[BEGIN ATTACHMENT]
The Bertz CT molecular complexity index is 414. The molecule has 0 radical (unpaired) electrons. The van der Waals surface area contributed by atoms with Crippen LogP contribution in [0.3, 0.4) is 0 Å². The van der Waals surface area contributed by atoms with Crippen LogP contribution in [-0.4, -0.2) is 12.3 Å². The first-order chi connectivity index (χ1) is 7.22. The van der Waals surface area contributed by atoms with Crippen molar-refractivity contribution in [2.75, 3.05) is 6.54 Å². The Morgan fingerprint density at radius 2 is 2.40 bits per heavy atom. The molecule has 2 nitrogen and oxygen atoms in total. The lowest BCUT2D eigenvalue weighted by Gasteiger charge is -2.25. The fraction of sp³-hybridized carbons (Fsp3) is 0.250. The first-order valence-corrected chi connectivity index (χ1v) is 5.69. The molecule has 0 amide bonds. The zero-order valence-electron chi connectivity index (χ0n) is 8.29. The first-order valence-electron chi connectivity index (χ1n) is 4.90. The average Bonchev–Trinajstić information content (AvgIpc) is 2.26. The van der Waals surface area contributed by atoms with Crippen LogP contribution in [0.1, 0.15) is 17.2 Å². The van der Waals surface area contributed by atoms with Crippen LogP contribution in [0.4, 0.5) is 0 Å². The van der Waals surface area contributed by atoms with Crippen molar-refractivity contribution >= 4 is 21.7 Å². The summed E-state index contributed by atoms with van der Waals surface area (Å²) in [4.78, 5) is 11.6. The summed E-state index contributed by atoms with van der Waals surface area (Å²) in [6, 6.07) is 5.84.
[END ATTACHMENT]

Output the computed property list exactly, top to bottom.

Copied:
The Bertz CT molecular complexity index is 414. The molecule has 0 radical (unpaired) electrons. The van der Waals surface area contributed by atoms with Crippen LogP contribution in [0.3, 0.4) is 0 Å². The van der Waals surface area contributed by atoms with Crippen LogP contribution in [-0.4, -0.2) is 12.3 Å². The first-order chi connectivity index (χ1) is 7.22. The van der Waals surface area contributed by atoms with Crippen molar-refractivity contribution in [2.75, 3.05) is 6.54 Å². The Morgan fingerprint density at radius 2 is 2.40 bits per heavy atom. The molecule has 2 nitrogen and oxygen atoms in total. The lowest BCUT2D eigenvalue weighted by Gasteiger charge is -2.25. The fraction of sp³-hybridized carbons (Fsp3) is 0.250. The first-order valence-corrected chi connectivity index (χ1v) is 5.69. The molecule has 0 amide bonds. The zero-order valence-electron chi connectivity index (χ0n) is 8.29. The first-order valence-electron chi connectivity index (χ1n) is 4.90. The average Bonchev–Trinajstić information content (AvgIpc) is 2.26. The van der Waals surface area contributed by atoms with Crippen LogP contribution in [0.1, 0.15) is 17.2 Å². The van der Waals surface area contributed by atoms with Crippen LogP contribution in [0.4, 0.5) is 0 Å². The van der Waals surface area contributed by atoms with Crippen molar-refractivity contribution >= 4 is 21.7 Å². The summed E-state index contributed by atoms with van der Waals surface area (Å²) in [4.78, 5) is 11.6. The summed E-state index contributed by atoms with van der Waals surface area (Å²) in [6, 6.07) is 5.84.